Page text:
And I love the Cupboard for Southern-style fare: it's a great spot for a lunch of sweet tea and meat-and-three (or, in my case, veg plate). Can't go wrong with their Italian spinach, mashed potatoes, creamed corn, baked apples, spiced beets, corn muffins, yeast rolls, and (I hear) chicken-fried steak. (If you do go, though, listen to my recs as far as the vegetables go...a few other things I've tried have been less than stellar.) What I totally love about the Cupboard is the old-school, down-home vibe; they get a really varied clientele and everyone's friendly.
One generalization I'd make about Memphis cuisine is that you're better off sticking with ethnic or Southern cooking. Yes, there are some good "fancy" places, but to me it's not the best city for spending lots of money on supposedly fine dining.
My vote would be for Cafe Atlantico.
What's the weather like where you are? If it's still temperate, you might try something in the stew realm: I've had good luck serving West African groundnut stew (Moosewood recipe, tweaked) to meat eaters; vegetarian chili can also work well, as can Brazilian black bean soup/stew, or even just a really good beans-and-rice dish. If it's more summery, you may want to avoid things so warm and heavy. You could try a Middle Eastern spread--hummus, falafel, tabbouleh, and so on. A make-your-own burrito bar could also be fun: just warm up some tortillas, cook some black or pinto beans, and make other obvious accoutrements available. Or go Asian and do a vegetable stir-fry; if your family really is scared of tofu, you could add nuts (as is or as sauce) to up the protein. If you do Asian, you could also have people make their own summer rolls--really quite easy, and very fun.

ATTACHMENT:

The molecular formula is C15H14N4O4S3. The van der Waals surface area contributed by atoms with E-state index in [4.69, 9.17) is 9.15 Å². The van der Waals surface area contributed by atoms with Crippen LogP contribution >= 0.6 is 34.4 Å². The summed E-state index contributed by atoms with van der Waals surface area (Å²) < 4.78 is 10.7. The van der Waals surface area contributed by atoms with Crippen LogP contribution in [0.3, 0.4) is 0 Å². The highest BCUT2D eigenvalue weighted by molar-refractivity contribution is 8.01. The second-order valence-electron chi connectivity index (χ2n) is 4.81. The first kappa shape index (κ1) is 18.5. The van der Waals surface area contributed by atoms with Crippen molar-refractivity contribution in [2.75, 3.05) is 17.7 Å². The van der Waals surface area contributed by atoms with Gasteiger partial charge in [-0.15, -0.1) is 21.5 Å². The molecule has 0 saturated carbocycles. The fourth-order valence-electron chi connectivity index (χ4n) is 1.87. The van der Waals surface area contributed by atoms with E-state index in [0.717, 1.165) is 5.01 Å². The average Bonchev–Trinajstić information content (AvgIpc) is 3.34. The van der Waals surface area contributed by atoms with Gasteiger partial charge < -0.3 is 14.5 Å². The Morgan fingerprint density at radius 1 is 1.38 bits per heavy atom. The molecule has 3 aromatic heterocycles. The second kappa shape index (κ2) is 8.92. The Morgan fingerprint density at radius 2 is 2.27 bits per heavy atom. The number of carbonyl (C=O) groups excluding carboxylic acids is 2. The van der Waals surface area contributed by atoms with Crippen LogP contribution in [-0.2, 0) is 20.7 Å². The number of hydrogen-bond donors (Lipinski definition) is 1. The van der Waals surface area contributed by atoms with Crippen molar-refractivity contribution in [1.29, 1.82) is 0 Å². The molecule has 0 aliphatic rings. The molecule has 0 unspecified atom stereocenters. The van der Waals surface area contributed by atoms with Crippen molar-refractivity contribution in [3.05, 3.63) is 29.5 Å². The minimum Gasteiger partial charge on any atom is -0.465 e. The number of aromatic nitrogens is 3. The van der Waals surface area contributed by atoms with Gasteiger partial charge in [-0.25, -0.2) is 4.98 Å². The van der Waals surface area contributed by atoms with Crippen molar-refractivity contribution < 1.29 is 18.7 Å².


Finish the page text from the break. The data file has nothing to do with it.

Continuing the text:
Whatever you do, I'd recommend not trying to substitute for meat. In my opinion, the main reason non-vegetarians think they hate vegetarian food is that the only vegetarian food they've been exposed to tries--and inevitably fails, often miserably--to mimic non-vegetarian food.
If they were truly horrified, that indicates to me that it was probably an anomaly; plus, they comped your meal, which further suggests that they were appalled at the incident and that they value your business. I'd say, especially given that it's a small establishment, that the right thing to do would be to hold your tongue--unless you hear of or experience similar problems at the restaurant in the future. Surely nasty things happen in all kitchens at least occasionally.